A year after the opening, Arthouse merged with the Austin Museum of Art (AMOA). In 2013, the united organizations — which had always had overlapping boards and missions — rebranded as The Contemporary Austin. In 2015, they contacted LTL and asked the architects to make some updates to the Jones Center. “Arthouse was much more of a Kunsthalle, where admission was free and they weren’t anticipating installing multimillion-dollar exhibitions,” says Lewis. “Not all aspects of the mechanical systems were expected to meet museum standards. With the renovation, we were asked to increase gallery space, bring it up to museum standards of humidity control, provide the capacity to move larger crates through the building, and make the roof more protected from Austin’s heat. Conceptually, we embraced modifying our previous project because the design itself was about an accumulated history.”
To increase gallery space, Arthouse’s ground-floor offices were moved off site into AMOA facilities or onto the Jones Center’s mezzanine level, where artists’ lofts had been previously housed. On the second floor, the south perimeter wall, with its frescoes and accretion of building material, was covered again to make more room for hanging art, though a reveal was left at the top of the white gallery walls to remind everyone that the history is still there.
To increase the capacity for moving big crates inside and upstairs, LTL installed larger opening panels in the storefront and a scissor lift off the lobby. This solution provided the vertical circulation necessary without impacting usable square footage. Updating the HVAC to meet museum standards meant pumping more humidity into the porous building during the winter to maintain the ideal 50-percent level.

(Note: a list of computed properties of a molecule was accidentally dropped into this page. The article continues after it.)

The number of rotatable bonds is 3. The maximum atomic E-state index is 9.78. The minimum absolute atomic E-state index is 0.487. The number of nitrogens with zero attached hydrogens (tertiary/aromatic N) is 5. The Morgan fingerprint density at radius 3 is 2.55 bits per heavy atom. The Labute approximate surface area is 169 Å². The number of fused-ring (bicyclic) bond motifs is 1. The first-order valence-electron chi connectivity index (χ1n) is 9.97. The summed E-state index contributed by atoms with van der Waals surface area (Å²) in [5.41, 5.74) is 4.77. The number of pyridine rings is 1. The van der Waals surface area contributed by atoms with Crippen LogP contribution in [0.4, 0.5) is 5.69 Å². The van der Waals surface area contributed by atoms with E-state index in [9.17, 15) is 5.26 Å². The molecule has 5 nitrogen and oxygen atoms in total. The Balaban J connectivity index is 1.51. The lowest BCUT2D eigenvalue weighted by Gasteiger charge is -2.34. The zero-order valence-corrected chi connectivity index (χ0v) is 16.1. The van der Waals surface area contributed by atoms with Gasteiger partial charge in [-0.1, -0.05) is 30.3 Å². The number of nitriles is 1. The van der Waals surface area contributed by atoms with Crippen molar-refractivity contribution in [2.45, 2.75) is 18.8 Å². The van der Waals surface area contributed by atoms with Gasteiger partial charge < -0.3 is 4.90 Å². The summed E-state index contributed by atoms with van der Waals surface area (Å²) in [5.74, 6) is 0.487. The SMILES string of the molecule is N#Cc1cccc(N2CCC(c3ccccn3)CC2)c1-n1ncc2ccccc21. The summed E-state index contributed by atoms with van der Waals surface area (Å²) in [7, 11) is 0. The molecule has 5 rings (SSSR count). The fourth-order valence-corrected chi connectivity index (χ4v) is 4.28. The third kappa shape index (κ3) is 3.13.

The most visible new element at the Jones Center is the roof canopy. The Contemporary wanted to add more weather protection to get more use out of the space — specifically, shading for daytime events during the warmer months. They also didn’t want it to lose too much of its sense of openness. LTL responded with a metal canopy that sits 23 ft above the roof on moment-connected pipe columns, the placement of which correspond to the column grid of the Queen. Pull curtains can completely enclose the space to protect against rain. Wool insulation was added behind the canopy’s perforated, corrugated aluminum underside to deal with radiant heat and improve acoustics. Two Big Ass Fans promote a cooling breeze.
Of the Arthouse features that were lost in this latest adaptation of 700 Congress Avenue, perhaps the most missed is the anamorphic graphic on the awning that, Star Wars-like, lured passersby inside — much in the way the Queen used to entice moviegoers with its decorated ticket booth. “The Contemporary Austin” was simply too long to be accommodated — a fitting reminder that, even in the most carefully considered renovations, some change will bring pain, until it is forgotten.
Aaron Seward is editor of Texas Architect.